THHN cable is predominantly used in construction, machine tools, control circuits and large appliances.

  • T: Thermoplastic
  • H: Heat Resistance
  • HH: High Heat Resistance
  • N: Nylon-coated
  • W: Water Resistance

XHHW cable is found in many residential, commercial, and industrial buildings. The “X” stands for cross-linked polyethylene, and the rest of the letters carry the same meaning as in the THHN family.

Underground Service Entrance (USE) and Service Entrance (SE) cables are responsible for providing electrical service into a home or building. Both are heat and fire resistant, but USE cable is also moisture resistant.

Amp Wire Sizes

How to Read a Wire Gauge Chart (4)

The maximum amperage a wire can conduct before it overheats is called ampacity. A wire cannot be attached to a circuit that exceeds its ampacity as determined by AWG size and insulation, or rated ampacity. Insulation can withstand differing amounts of heat, which can increase the relative ampacity of the wire. A lower gauge wire will have a higher-rated ampacity than a high gauge, because the larger diameter of the wire will be able to carry more electrical current.

Electrical wires will not always operate close to their maximum-rated ampacity. All wires have some resistance to electricity, which will effectively decrease the output of the wire. The tendency for electrical current to travel mostly along the surface of conductors will also increase resistance.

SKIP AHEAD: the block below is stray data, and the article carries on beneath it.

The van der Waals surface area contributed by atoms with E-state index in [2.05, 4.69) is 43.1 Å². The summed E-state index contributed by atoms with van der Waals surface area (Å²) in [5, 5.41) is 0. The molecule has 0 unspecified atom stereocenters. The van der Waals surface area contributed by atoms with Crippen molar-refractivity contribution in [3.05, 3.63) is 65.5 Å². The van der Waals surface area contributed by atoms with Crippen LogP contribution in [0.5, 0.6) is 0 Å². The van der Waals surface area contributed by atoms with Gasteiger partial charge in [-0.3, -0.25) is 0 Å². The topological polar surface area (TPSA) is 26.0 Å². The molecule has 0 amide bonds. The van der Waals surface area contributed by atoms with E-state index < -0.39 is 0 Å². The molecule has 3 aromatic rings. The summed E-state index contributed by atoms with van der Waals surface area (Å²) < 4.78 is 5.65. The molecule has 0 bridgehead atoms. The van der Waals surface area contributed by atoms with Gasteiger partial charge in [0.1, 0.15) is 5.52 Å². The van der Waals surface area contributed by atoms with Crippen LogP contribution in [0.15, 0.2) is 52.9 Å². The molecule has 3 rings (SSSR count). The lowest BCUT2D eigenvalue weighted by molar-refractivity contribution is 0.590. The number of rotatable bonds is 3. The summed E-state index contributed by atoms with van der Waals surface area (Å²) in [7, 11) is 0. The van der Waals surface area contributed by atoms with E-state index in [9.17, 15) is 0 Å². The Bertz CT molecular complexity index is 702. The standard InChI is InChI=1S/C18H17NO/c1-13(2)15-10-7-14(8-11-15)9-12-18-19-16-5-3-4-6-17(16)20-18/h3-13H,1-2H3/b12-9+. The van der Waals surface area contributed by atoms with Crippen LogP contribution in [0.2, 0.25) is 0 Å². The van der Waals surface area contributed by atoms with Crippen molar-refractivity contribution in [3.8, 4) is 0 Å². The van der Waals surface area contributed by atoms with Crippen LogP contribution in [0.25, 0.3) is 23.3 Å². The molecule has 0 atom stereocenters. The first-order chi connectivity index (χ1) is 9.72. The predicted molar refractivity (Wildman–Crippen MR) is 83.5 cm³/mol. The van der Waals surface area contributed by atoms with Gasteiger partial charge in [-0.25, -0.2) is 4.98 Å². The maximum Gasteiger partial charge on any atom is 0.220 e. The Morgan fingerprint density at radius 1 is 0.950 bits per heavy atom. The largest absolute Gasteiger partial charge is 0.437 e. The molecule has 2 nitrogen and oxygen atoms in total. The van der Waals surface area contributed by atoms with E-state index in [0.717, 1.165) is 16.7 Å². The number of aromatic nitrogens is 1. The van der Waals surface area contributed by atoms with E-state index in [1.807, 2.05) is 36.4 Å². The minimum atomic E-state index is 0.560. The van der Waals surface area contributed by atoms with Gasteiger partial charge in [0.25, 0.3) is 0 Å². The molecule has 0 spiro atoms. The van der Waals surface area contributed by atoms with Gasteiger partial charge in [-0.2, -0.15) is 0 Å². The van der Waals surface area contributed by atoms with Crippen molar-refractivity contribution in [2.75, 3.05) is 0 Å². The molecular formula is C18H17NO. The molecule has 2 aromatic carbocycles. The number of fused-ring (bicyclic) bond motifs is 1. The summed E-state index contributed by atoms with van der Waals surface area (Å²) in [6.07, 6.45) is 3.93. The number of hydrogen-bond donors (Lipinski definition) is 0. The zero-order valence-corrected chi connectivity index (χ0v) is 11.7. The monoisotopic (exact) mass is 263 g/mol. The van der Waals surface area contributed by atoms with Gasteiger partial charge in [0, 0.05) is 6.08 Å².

A wire must have an ampacity higher than or equal to the maximum amps of the connected circuit. If the circuit exceeds the ampacity of a wire, the wire will not be able to handle the electrical current and may overheat. When assembling circuits in a home or building, it is necessary to know what types of electronics the circuits are servicing. Some common uses for wires of different ampacities include:

  • 3/0-gauge, 200 amps: Service entrance
  • 1/0-gauge, 150 amps: Service entrance and feeder wire
  • 6-gauge, 55 amps: Feeder wire and large appliances
  • 10-gauge, 30 amps: Appliances, dryers, air conditioners
  • 12-gauge, 20 amps: Appliance, laundry, and GFCI circuits
  • 14-gauge, 15 amps: Lighting, ceiling fans, and outlets

All of these types of circuits can be connected to the same breaker box without overheating the main breaker. Most home breaker boxes can handle 100-200 amps. However, no circuit should ever run above 80% of its maximum rated ampacity. Overtaxing the circuit can lead to surges, outages and fires.

It is possible for every circuit on a 200-amp breaker box to run simultaneously if they do not demand more than 160 amps combined. A bedroom or living room typically has a 15- or 20-amp circuit that services all lighting and outlets. Conversely, bathrooms have a 20-amp circuit for outlets and a 15-amp circuit for lights. A kitchen will need six or seven 20-amp circuits to cover the large appliances, microwave, garbage disposal, dishwasher and outlets. However, homeowners typically do not draw all of that electricity at one time. A house with 10 to 20 circuits conducting 15 to 55 amps would rarely cause a main breaker to cut off power.

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How to Read a Wire Gauge Chart (5)

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How to Read a Wire Gauge Chart (2024)